After not getting any mail delivered to her home on Lovett Drive in Spotsylvania County for more than a week, Minda Roney decided to go to the downtown Fredericksburg post office to get it herself.
She quickly found out she wasn’t the only one in the 22407 ZIP code who wasn’t getting mail. About 30 other customers were there on Aug. 24 to try to find out what was going on, she said.
“I ... waited about 40 minutes and really got no explanation,” Roney said this week. “They gave me a little bit of mail that day, but wouldn’t say when service would resume or why it was interrupted.”
Roney said a postal worker last Friday eventually stepped out to address the crowd waiting to be helped by one postal employee who was struggling at the service desk.
“All she said was, ‘We’re short staffed,’ ” said Roney. “I’ve never seen anything this bad, honestly.”
Attempts to reach the postmaster or a spokesperson at the downtown post office were unsuccessful, but a national spokeswoman for the agency provided a response, which sounded similar to the one given by the federal agency over a year ago in response to delays in mail delivery at the Falmouth post office.
In August of last year, the post office at 16 Litchfield Blvd. in southern Stafford County was left shorthanded, with many of its mail handlers and delivery drivers either on paid leave or recovering at home from the coronavirus, which was overwhelming local businesses and government services across the region and across the country.
Freda Sauter, a spokeswoman for the agency, wrote in an email to The Free Lance–Star that the COVID-19 pandemic occasionally causes “some challenges with employee availability.”
“We have taken specific actions to continue service to our valued customers, which includes hiring additional personnel,” she added.
Sauter said the postal service expects to hire more than 40,000 employees for the peak season next week and about 100,000 employees total will be added to the postal service by January.
“This number covers normal attrition and our peak holiday season,” wrote Sauter. “This effort is one part of our Delivering for America Plan, through which the postal service is investing $40 billion over 10 years in infrastructure and our employees.”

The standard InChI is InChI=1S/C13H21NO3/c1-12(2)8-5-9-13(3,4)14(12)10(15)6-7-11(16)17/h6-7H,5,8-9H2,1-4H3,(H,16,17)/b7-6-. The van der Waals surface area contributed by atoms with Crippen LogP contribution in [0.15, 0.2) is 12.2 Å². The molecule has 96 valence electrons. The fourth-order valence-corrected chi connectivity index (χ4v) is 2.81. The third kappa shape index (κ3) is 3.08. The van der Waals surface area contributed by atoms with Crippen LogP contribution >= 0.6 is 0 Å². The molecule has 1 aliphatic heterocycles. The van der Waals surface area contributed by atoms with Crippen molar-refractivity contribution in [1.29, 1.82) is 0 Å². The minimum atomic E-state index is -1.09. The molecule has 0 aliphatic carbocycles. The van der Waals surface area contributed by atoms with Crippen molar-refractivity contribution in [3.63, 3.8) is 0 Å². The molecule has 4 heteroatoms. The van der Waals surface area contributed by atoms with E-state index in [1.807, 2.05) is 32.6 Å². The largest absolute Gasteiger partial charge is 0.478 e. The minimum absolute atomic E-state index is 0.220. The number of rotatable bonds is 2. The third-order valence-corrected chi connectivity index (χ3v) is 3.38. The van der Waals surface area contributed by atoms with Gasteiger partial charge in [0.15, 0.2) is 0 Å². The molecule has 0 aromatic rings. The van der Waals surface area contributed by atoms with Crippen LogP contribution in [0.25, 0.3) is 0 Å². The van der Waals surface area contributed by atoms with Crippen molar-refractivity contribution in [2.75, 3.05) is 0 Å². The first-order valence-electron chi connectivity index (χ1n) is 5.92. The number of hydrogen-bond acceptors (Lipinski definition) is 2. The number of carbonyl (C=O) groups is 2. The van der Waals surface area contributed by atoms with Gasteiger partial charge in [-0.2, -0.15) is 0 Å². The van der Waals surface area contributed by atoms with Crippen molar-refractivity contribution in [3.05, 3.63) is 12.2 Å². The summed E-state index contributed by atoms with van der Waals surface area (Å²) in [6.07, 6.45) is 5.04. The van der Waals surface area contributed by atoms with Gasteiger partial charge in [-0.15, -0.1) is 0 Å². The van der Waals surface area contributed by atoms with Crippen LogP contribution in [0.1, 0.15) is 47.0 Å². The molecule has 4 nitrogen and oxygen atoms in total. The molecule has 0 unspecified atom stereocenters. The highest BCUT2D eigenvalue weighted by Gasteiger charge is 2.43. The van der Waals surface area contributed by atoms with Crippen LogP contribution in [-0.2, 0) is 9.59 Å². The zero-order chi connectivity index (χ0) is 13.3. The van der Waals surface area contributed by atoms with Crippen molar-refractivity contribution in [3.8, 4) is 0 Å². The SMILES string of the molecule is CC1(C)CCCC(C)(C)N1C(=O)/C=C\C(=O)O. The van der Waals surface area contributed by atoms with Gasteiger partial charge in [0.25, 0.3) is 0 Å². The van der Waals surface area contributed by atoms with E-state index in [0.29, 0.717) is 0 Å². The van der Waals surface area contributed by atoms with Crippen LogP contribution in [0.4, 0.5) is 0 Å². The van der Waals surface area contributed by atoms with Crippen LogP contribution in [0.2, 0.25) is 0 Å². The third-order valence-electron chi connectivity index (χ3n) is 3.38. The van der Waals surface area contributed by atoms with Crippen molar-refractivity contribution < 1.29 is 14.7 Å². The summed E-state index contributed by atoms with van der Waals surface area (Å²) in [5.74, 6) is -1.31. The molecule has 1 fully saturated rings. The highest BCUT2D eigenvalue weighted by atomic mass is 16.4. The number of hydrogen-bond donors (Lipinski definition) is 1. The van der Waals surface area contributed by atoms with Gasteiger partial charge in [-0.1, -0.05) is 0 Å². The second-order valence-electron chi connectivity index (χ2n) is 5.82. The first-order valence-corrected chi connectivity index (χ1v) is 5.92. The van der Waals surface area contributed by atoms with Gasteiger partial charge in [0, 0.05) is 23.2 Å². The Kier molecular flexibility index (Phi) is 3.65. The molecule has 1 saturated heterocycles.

Fredericksburg-area Congressman Rob Wittman said he has heard from many of those served by the Fredericksburg post office whose mail is not being delivered in a timely manner. Wittman said he was also told by post office officials they are struggling with staffing issues that impact deliveries to residential customers.
“I have previously written to the postmaster general and spoken with post office leadership in Richmond to raise these concerns and seek their resolution,” wrote Wittman in an email.
Sandy Pruchnic was one of the fortunate residents on Lovett Drive who recently received a package at her home, but said no first class mail came with her delivery. She said the U.S. Postal Services’ plan to hire more employees might help some, but she still wonders what changed over a week ago that brought a sudden halt to mail delivery altogether in her neighborhood.
“Did everyone get COVID? Did they lose the entire 22407 ZIP code of deliverers? Did they all retire at the same time?” Pruchnic asked.
Residents expressed concerns about lost or missing bills, checks and medications.
Ron Singleton, who has lived in the same home on Lovett Drive since 1987, calls the mail delivery situation one of the worst experiences he’s ever had with the U.S. Postal Service. On Thursday, Singleton said he finally received two advertising flyers and a package of face masks he knew through a tracking service had been sitting in the post office for several days.
“Our commerce, our entire civilization depends on the use of the U.S. mail service,” said Singleton. “We rely on it. It’s not an option.”
James Scott Baron: